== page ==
Wrecking Ball: Miley Coyote

My first experiences with social media were limited to adding university pals much in the same way I collected passport stamps. Then, like an intelligence agent, sifting through the photos my camera-happy friend tagged me in. Other than that, my timeline was a bit of a ghost town.

In fact, I resisted social media at every turn. I thought it was vain, superficial, and most egregiously, gave us a false sense of connectivity with other humans (and the occasional cat).

Now, I spend my days blogging about the importance of an online presence and even worse, I help people find their inner twitter bug. Gross!

So I am of two minds. On the one hand, I am a huge judgmental naysayer. On the other hand, I am incredibly motivated by our interactions via social media. It has become a huge source of information for my consulting and I think, made me a little braver. With that inherent rebelliousness and a now an actual business need to use social media  – I’ve decided to give my social media persona a name. Her name is: Miley Coyote. The meaning of social media is not love or hate – its those rare moments where the two come together to share a new meaning altogether.

The 9 Golden Rules of Being Wile E. Coyote: Committed for Life

The creator of Wile E. Coyote and the Road Runner, Chuck Jones, had 9 golden rules when producing each episode. Stay with me. To understand Miley Coyote we must first look at the coyote (moon howling is obligatory).

  1. The Road Runner cannot hurt the coyote.
  2. No outside force can harm the coyote except the backfiring ACME products.
  3. Coyote was driven only by his fanaticism – otherwise he could stop at anytime.
  4. The only dialogue is “beep beep”.
  5. The Road Runner can only be on the road.
  6. All the action can only take place in the setting of a generic southwest American desert.
  7. All materials, weapons, tools, or products used must be purchased from ACME Corp.
  8. Whenever possible, make gravity coyote’s biggest challenge.
  9. The coyote is always humiliated by his failures rather than injured.

These rules not only dictate how the world of this cartoon works, but also how the characters can be expected to behave inside it. So why is this cartoon so engaging? Is it because each episode is predictable and therefore we don’t have to use our noggin or is it for some other reason? Before we explore that further let’s look at a creature far less appealing with a seeming disregard for anything shaped like a rule.

An Unlikely Advocate

Miley Ray Cyrus has been dubbed a social media dominatrix. Her behaviour on and offline is not dictated by the social rules set forth for any of the “normative” roles she is partakes in: female, pop star, fashionista, celebrity. Like a horror movie, we enjoy the gore, fear, and suddenness of it all.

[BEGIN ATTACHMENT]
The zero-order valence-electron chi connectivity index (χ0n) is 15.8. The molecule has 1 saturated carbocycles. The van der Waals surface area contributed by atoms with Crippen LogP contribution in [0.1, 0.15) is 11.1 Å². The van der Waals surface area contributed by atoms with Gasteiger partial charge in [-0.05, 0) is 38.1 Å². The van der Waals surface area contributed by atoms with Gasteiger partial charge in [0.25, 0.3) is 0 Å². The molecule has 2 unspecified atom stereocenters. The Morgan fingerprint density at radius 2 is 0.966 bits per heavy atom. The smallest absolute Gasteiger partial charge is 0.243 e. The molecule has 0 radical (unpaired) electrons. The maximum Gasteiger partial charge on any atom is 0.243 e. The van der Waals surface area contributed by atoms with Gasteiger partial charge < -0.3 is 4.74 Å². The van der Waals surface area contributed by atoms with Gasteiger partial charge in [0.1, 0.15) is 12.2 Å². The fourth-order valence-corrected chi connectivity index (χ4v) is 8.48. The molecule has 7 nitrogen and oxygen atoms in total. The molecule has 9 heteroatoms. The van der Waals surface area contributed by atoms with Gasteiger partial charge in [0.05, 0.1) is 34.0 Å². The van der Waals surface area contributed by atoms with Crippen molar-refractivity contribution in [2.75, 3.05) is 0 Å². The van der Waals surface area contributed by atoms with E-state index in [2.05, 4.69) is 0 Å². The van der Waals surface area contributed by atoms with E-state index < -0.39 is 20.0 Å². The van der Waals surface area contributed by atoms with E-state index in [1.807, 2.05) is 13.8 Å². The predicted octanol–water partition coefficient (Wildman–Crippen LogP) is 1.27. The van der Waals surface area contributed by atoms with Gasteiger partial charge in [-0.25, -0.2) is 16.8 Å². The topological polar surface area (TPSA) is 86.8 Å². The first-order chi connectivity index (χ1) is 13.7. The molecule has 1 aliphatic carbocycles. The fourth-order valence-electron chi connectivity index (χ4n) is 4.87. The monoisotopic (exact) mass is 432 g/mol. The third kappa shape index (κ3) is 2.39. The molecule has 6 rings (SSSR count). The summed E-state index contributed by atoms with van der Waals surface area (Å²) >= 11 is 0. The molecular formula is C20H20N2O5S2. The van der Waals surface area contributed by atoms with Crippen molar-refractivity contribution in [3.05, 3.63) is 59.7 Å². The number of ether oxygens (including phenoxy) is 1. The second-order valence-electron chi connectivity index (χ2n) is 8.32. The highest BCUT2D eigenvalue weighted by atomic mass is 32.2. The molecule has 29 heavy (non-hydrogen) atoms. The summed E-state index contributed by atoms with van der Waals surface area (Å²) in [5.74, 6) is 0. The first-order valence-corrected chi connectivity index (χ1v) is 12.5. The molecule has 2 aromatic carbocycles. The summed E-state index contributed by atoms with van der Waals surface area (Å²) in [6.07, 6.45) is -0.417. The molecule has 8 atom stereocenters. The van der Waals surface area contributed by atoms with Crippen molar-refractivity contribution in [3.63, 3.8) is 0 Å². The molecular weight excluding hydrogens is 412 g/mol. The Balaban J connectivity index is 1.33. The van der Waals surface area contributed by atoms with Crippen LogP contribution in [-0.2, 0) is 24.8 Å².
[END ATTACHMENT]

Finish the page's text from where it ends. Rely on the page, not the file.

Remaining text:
But wait! A dominatrix follows rules as well, she just creates them herself and enforces them on willing participants. A horror movie still scares us even though the genre is as predictable as an episode of The Road Runner. Why? Because both require two things:

  1. Willing submission for the pleasure of involuntary reactions
  2. Suspended disbelief

In horror movies (you can make the kink comparison yourself I’m sure), despite us knowing whats waiting for us, we allow ourselves to fall into a space of submission. We want to be startled, scream, see gore beyond what we could handle in real life, and feel the suspense and fear of the characters themselves. In order to have these reactions (in fact, which we pay money to have) we have to suspend our disbelief. We have to believe the coyote will continue to hunt the Road Runner despite numerous injuries and a track record of irrefutable failure. We have to make room for the irrational decision of the lead character to go into the creepy basement where the noise is coming from.

So how does this apply to social media?

Credibility Isn’t Cheap

Coyote is the masochist to Miley’s sadist. Is social media not just the same thing? A balance between pain and pleasure, love and hate, appropriate and inappropriate? But how did these two characters become credible sources of this behaviour? Consistency. Sure, Miley flaps around like she makes her decisions via magic eight ball but the truth is, her social media persona is as formed, as branded, as committed as Wile E. is to the rules of Chuck Jones. The credibility of a persona relies on key indicators that amount to an authentic being. The most important one being consistency.

This is no easy thing. Yes, sometimes being on social media can feel superficial and disconnected. The way I see it – it’s a costume in a play. I ask people to give me willingness to submit and I ask people to suspend their disbelief. But I do it in exchange for a story. I use my persona or character as a vehicle to communicate complex relationships. Even if it is to demonstrate the complex relationships we have with ourselves. In the space where Miley and Coyote come together we learn about the similar truths existing in seemingly contradictory characters.  Some of the most abstract art produces the most authentic feelings.